And then there are the magnificent cities of the Côte d’Azur, once the place to be for the rich and famous but now equally popular with a general crowd. Its sandy beaches, beautiful bays, rocky cliffs and lovely towns has made it one of the main yachting and cruising areas in the world as well as popular destination for land-bound travellers. There’s bustling Nice, where some 4 million tourists a year enjoy the stony beaches and stroll over the Promenade des Anglais. Avignon with its splendid ramparts and Palais-des-Papes was once the seat of popes. Although Saint-Tropez gets overcrowded in summer, it’s a delightful place in any other season. The same goes for Cannes, where the jet-set of the film industry gathers each year for the famous Cannes Film Festival. From there, you can hop on a boat to the much more peaceful Îles de Lérins.
Much smaller in size but just as gorgeous (and popular) are the perched villages of Gourdon and Èze, which is located on a 427 meter high cliff, much like an “eagle’s nest”. Both offer some stunning panoramic views. From Èze, its a very short trip to the glitter and glamour of Monaco. For the world’s millionaires and aristocracy, the green peninsula of Saint-Jean-Cap-Ferrat is an old time favourite with the impressive Villa Ephrussi de Rothschild full of impressionist art as its main sight. A bit more inland but well-worth a visit are the towns of Grasse, famous for its perfumeries, and Biot, known for its glass blowers. The huge city and arts-hub Marseille is usually not considered part of the Cote D’Azur, but is very close. It has plenty of historic sights and nearby are the stunning Calanques, a series of miniature fjords it shares with Cassis.
Countryside & villages
You haven’t seen the best of France if you haven’t had at least a taste of its amazing countryside, dotted with wonderful medieval villages and castles. There are great examples in any part of the country, but some 156 have been identified as the most beautiful villages in France . The country’s landscapes vary from the snow-covered peaks of the Alps and the Pyrenees with their many winter sports resorts to lush river valleys, dense forests and huge stretches of farmland and vineyards. The Provence, backing a good part of the Côte d’Azur, is one of the most beloved regions. It has a typical Mediterranean atmosphere and is famous for its lavender fields and rosé wines. It’s also home to the stunning Verdon Gorge, one of the most beautiful gorges in Europe. The rolling riverine landscape of the Loire Valley is home to many great castles, of which Châteaux Amboise, Château de Villandry, Azay-le-Rideau, Chambord and Châteaux du Pin are some of the finest examples. The western region of Brittany reaches far into the Atlantic and boasts many megalith monuments such as those near Carnac. The beaches of Normandy, also on the Atlantic coast, are famed for the D-Day Allied invasion on 6 June 1944. Although the humbling Normandy American Cemetery and countless museums, memorials and war time remains keep memory of those dark days alive, the region is now a pleasant and popular destination. Its picturesque coast line includes both long stretches of beach and steep limestone cliffs, such as those near Étretat). The region is also home to the splendid and World Heritage listed Mont-Saint-Michel and its Bay. The lush hills of the Dordogne form another region famous for its castles, with over 1500 of them on its 9000km² area.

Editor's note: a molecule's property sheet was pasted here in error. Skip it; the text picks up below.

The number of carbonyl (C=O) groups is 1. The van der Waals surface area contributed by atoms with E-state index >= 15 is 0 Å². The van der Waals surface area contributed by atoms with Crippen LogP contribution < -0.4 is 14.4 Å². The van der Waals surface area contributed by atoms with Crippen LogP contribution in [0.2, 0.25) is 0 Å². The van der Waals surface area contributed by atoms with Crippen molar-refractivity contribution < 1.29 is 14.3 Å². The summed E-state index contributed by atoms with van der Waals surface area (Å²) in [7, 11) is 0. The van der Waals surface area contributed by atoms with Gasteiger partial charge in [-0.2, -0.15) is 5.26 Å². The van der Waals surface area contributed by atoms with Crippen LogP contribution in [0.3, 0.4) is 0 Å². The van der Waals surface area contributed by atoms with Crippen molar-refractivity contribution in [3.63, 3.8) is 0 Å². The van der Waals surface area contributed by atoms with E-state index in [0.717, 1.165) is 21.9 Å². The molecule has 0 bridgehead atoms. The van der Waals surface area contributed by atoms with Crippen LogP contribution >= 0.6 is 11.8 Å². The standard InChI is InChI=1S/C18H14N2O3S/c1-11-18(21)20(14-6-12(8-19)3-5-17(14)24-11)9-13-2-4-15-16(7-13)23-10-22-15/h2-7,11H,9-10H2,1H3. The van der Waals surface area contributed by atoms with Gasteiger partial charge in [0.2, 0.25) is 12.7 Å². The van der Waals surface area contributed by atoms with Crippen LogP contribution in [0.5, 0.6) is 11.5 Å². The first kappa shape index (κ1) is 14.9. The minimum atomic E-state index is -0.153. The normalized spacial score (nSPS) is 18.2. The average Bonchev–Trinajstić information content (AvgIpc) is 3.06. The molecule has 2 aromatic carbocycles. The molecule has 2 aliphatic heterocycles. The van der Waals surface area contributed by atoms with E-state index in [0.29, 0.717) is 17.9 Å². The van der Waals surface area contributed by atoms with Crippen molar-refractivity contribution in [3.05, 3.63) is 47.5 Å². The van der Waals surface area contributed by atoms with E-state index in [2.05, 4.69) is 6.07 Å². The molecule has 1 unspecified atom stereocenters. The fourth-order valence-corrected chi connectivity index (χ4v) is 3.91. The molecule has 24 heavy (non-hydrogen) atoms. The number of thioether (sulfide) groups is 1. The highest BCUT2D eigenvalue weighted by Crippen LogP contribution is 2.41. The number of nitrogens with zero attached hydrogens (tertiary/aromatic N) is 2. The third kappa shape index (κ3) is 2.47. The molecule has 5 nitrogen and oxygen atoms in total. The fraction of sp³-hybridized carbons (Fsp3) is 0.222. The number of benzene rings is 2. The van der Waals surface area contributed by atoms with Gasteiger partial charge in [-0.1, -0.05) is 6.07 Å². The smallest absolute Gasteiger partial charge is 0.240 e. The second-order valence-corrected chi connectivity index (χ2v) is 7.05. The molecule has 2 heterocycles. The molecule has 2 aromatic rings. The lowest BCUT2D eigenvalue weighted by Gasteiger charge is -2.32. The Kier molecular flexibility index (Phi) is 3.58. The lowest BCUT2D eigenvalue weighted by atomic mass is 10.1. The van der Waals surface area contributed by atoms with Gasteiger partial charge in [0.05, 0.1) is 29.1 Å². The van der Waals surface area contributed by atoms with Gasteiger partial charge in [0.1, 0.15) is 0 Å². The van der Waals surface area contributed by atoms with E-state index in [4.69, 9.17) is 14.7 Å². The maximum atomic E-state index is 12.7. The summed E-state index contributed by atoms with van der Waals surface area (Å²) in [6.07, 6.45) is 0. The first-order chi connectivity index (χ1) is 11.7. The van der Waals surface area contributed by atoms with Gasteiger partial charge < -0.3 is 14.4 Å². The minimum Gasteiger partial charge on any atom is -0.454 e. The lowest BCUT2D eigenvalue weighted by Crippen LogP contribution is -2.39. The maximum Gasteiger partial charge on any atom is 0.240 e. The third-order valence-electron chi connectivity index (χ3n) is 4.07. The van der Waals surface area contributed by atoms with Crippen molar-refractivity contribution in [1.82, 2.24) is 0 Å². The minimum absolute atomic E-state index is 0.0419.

As the French have a real taste for art, the country has numerous art galleries and museums. Several of them are widely considered to be among the finest museums in the world of art, art-history, and culture. The grandeur and fame of the Musée du Louvre in Paris can hardly be matched by any other museum in the world. It boasts a fabulous collection of art from antiquity to the 19th century and is home of the Mona Lisa and many other renowned works. At just a 15 minute walk from there is the Musée d’Orsay, another world class museum that picks up roughly where the Louvre’s collections ends. It’s located in an old railway station and houses the national collection of art works from the 1848 to 1914 period. Its excellent collection includes some of the best French Impressionist, post-Impressionist and Art Nouveau works, including Degas’ ballerinas and Monet’s waterlillies. The Musée National d’Art Moderne in Centre Pompidou, still in France’s capital, is the largest museum for modern art in Europe. The Museum of Fine Arts in Lyon has an excellent collection varying from ancient Egypt antiquities to Modern art paintings and sculptures. In Lille you’ll find the Palais des Beaux-Arts de Lille, one of the country’s largest museums. Its varied collection is second in size after the Louvre and boasts anything from antiquities to modern art. Smaller but still outstanding are the collections of the Musée Fabre in Montpellier, Musée Toulouse-Lautrec in Albi and the Picasso Museum in Paris. Marseille has many galleries and its Musée Cantini has a good collection of modern art associated with Marseille as well as several works by Picasso. Fondation Maeght houses modern art too and is situated in Saint-Paul de Vence.